In Vanderwall v. United Airlines, Inc., __ F. Supp. 3d __, 2015 WL 309094 (S.D. Fla. Jan. 26, 2015), a federal district court in Florida granted summary judgment to the airline dismissing personal injury claims by a passenger who slipped on a piece of translucent plastic wrap in the aisle during a flight from Houston to London. The dispute focused on whether plaintiff could establish an Article 17 accident under the Montreal Convention.
Recognizing that not every incident on an aircraft constitutes an accident, the court examined whether plaintiff's injuries were caused by an unexpected or unusual event. The airline relied on other Article 17 cases granting summary judgment dismissal where a passenger tripped on shoes located on the floor between two seats (Craig v. Compagnie Nationale Air France, 45 F.3d 435 (9th Cir. 1994)) and where a passenger slipped on a plastic bag on the cabin floor beneath a seat. See Rafailov v. El Al Israel Airlines, Ltd., 2008 WL 2047610 (S.D.N.Y. May 13, 2008). In those instances, the courts concluded that no accident had occurred.
Plaintiff distinguished these cases, contending that debris found between rows or under a seat is different from debris left mid-flight in the aisle. Plaintiffs also presented evidence that the flight attendants were required to remove from the aisles any debris that poses a safety hazard. Regardless of these distinctions, the court found that plaintiff’s own version of the facts and circumstances that precipitated her fall were not unexpected or unusual. It was undisputed that many passengers brought items on board the aircraft; that the airlines provided products to passengers that could result in plastic trash ending up on the floor and in the aisle; flights attendants were responsible for ensuring the aisles were free of safety hazards; and while no precise policy was in place, it was standard practice by the airline to have flight attendants tidy the aisle 30 minutes before landing. Additionally, flight attendants were required to walk the aisles every 15 minutes on nighttime flights; however, they were not required to remove every scrap of paper or trash.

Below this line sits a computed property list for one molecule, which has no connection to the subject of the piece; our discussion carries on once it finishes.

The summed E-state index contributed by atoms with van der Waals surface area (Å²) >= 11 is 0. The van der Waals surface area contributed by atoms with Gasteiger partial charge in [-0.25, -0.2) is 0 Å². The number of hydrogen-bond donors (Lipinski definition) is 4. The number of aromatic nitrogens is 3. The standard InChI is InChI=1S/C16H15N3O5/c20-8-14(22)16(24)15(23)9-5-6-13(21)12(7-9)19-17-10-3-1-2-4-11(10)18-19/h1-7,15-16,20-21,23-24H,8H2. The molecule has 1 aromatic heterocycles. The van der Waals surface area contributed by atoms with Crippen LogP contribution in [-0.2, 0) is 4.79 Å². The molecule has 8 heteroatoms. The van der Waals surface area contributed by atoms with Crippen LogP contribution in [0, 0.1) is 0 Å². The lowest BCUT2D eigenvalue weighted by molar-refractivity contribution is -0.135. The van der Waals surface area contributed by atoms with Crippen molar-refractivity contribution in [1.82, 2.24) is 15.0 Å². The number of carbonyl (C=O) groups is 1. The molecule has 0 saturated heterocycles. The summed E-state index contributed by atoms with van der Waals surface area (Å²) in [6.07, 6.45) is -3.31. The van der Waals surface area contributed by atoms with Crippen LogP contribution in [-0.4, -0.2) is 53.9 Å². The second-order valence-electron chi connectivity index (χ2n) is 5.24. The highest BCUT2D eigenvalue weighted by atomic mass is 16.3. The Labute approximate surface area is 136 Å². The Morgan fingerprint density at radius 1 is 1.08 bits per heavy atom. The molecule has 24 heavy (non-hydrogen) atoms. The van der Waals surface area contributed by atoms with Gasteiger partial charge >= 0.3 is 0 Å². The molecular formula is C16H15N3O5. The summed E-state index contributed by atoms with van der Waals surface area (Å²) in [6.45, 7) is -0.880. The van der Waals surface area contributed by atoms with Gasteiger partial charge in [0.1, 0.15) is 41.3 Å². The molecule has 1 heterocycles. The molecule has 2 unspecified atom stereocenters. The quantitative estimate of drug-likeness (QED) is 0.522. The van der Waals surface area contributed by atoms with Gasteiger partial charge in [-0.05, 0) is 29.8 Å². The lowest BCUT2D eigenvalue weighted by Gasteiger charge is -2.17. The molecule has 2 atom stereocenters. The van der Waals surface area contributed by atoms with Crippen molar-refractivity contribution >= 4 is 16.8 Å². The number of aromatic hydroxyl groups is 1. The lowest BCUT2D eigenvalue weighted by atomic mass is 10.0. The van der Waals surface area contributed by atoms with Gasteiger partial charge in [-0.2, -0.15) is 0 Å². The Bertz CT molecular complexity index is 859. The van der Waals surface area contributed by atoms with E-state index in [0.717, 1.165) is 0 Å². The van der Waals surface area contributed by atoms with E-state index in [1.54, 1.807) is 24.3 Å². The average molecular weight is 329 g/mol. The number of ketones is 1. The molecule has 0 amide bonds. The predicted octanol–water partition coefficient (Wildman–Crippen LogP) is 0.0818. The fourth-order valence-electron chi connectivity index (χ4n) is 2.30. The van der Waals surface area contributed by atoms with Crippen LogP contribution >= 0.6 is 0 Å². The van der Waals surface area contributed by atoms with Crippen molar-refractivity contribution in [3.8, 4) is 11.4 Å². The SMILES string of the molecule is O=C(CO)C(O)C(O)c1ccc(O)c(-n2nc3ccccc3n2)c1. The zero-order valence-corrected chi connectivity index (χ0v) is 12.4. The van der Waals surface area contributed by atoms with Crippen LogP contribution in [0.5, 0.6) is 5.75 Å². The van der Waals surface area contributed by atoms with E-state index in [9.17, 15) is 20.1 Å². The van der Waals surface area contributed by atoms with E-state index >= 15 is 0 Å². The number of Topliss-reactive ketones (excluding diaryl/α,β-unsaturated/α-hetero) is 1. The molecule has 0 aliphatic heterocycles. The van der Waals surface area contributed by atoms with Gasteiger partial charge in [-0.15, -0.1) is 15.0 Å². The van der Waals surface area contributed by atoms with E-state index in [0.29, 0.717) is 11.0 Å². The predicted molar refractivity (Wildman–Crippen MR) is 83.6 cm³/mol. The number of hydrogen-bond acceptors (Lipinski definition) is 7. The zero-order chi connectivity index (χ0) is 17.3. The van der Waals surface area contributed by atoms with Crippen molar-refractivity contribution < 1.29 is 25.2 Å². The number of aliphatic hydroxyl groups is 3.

Plaintiff notably did not notice any debris in the aisle on her two-row walk to the lavatory, which could not have taken more than 10 minutes. Thus, even if the flight attendants had taken their scheduled walks, they might not have encountered the piece of trash nor, in any event, were they required to pick it up. Plaintiff further presented no evidence that the cabin was excessively untidy. As held by the court: "[T]he facts presented here establish that it is not unusual or unexpected for there to be a single item of trash on the aisle of an aircraft while in flight -- at the very least not during the purported fifteen minute intervals in between the usual nighttime flight attendant walks through the aisles. The presence of the trash in question was not unusual or unexpected."
The holding provides persuasive arguments for future Article 17 accident cases analyzing whether the internal condition of the aircraft is unexpected or unusual. Critical to achieving summary judgment in these often fact-specific cases is establishing a favorable set of undisputed facts that incorporate plaintiff’s version of events.